Making a Mark: Mental Health in the Profession

  • 01 juillet 2015

It was only days before he took on the presidency of the Ontario Bar Association, that Orlando Da Silva convinced himself that he could do something he never thought he would do, and that was to talk about his experiences with depression in a public forum with hopes that he could make a difference in promoting openness about mental health across the entire profession.

“Despite a lifelong battle with depression and even an attempted suicide, none of my family, friends or colleagues knew about the seriousness of my struggles,” says Da Silva, a Crown Counsel with the Ontario Ministry of the Attorney General and outgoing President of the Ontario Bar Association. “It wasn’t until I realized that I had a unique opportunity as the OBA’s President to talk openly about mental health in the profession that I decided to come forward with my own story.”

Beginning with a series of media interviews in trade publications and province-wide newspapers, Orlando soon found himself telling his story at all of Ontario’s Law Schools, in television and radio interviews, to community groups across the province, and to lawyers and other professionals on a one-on-one basis. It turns out that many others had had similar experiences and could identify deeply with Orlando’s story.

Under his leadership, the Ontario Bar Association launched a three-part campaign called Opening Remarks in December 2014, which has helped bring unique mental health supports to lawyers.
“Legal professionals often work on difficult cases, carry stressful workloads and run the risk of believing that the stigma of mental health challenges could hurt their career,” says Dr. Molyn Leszcz, Professor and Chair (Interim) at the University of Toronto Department of Psychiatry and Psychiatrist-in -Chief at Toronto’s Mount Sinai Hospital.

“The OBA’s initiative has importantly addressed mental health in the workplace and is certainly laying the groundwork for a more progressive approach to how lawyers identify and cope with common mental health triggers.”

Overall, the OBA’s Opening Remarks initiative has three main components: support, skills and an opportunity to speak out. Through a series of online tips, called Mental Health Briefs, the OBA shares expert advice on how to identify triggers and coping mechanisms in short, easy-to-digest formats that are specifically developed for lawyers. These tips are available at and are often shared by lawyers on social media.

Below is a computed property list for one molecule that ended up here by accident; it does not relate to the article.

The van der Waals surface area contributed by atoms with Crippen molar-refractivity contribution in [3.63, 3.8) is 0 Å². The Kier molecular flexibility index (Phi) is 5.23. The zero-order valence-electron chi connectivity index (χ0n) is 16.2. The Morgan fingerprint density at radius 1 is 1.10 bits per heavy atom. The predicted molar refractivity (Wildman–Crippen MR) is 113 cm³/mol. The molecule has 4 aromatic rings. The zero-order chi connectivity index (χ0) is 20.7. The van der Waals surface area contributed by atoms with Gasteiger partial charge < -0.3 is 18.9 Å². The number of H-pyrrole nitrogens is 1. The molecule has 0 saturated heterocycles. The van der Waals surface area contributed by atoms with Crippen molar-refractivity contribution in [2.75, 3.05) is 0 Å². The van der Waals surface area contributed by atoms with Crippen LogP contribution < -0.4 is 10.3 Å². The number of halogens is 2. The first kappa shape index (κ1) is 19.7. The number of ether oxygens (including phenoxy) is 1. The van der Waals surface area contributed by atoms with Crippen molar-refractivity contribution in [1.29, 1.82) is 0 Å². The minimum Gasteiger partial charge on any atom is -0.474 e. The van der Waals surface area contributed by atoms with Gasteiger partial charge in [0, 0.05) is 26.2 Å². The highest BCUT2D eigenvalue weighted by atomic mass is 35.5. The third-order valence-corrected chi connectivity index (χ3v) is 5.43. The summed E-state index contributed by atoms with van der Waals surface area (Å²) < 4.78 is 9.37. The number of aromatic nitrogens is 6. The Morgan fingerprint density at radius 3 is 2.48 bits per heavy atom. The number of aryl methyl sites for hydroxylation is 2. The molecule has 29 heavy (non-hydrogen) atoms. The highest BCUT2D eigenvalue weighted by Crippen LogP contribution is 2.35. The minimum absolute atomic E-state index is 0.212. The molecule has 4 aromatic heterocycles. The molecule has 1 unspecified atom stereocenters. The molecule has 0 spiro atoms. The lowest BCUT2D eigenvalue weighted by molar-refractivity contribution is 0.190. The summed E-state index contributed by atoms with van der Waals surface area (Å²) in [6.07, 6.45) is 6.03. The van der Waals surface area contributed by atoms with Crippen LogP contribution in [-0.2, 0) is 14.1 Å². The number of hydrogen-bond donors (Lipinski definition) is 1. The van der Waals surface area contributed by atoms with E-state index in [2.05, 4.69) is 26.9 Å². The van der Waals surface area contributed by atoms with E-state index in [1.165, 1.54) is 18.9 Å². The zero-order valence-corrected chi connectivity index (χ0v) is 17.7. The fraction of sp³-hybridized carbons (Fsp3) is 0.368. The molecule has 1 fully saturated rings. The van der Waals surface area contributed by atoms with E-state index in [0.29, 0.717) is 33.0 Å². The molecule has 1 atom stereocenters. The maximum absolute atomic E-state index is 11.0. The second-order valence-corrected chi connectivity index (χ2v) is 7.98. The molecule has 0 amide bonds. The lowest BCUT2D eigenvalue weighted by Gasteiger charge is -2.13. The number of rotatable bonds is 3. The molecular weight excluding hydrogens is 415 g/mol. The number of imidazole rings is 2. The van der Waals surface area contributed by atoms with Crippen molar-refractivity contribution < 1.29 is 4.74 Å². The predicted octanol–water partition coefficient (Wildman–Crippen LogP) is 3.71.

The OBA also created the Mindful Lawyers CPD Series, a six-module education program designed to give lawyers skills to develop wellbeing in both their personal and professional lives. A broad success, the OBA’s Mindful Lawyer CPD Series has really made an impact on the profession. It has been some of the OBA’s most well-attended CPD programs during the past year, received highly favourable evaluations from participants, and even won an international Award of Outstanding Achievement from the Association for Continuing Legal Education in their Programs category.

The OBA’s Mindful Lawyer CPD Series features an impressive roster of speakers. Florida-based Professor Lawrence Krieger, who recently completed a landmark study on lawyers’ happiness, kicked off the programming with a session on how to be a happier lawyer. Other guests, such as motivational speaker, Lois Barth, and one of Canada’s leading nutritionists, Leslie Beck, have helped round out the program’s curriculum.

Milisa Burns, a former lawyer who is now a certified professional coach and founder of Strategic Evolution Coaching & Consulting, who spoke about managing stress, thriving at work and achieving a balanced lifestyle during Module 3 of the OBA’s Mindful Lawyer CPD Series on March 25, 2015, acknowledges the richness of the OBA’s program.

“The OBA’s Mindful Lawyer CPD Series is an excellent example of the type of collaboration that be a catalyst for important conversations about the power of mindfulness and holistic thinking in the practice of law. As a former lawyer, I understand the high pace, high stress nature of the job.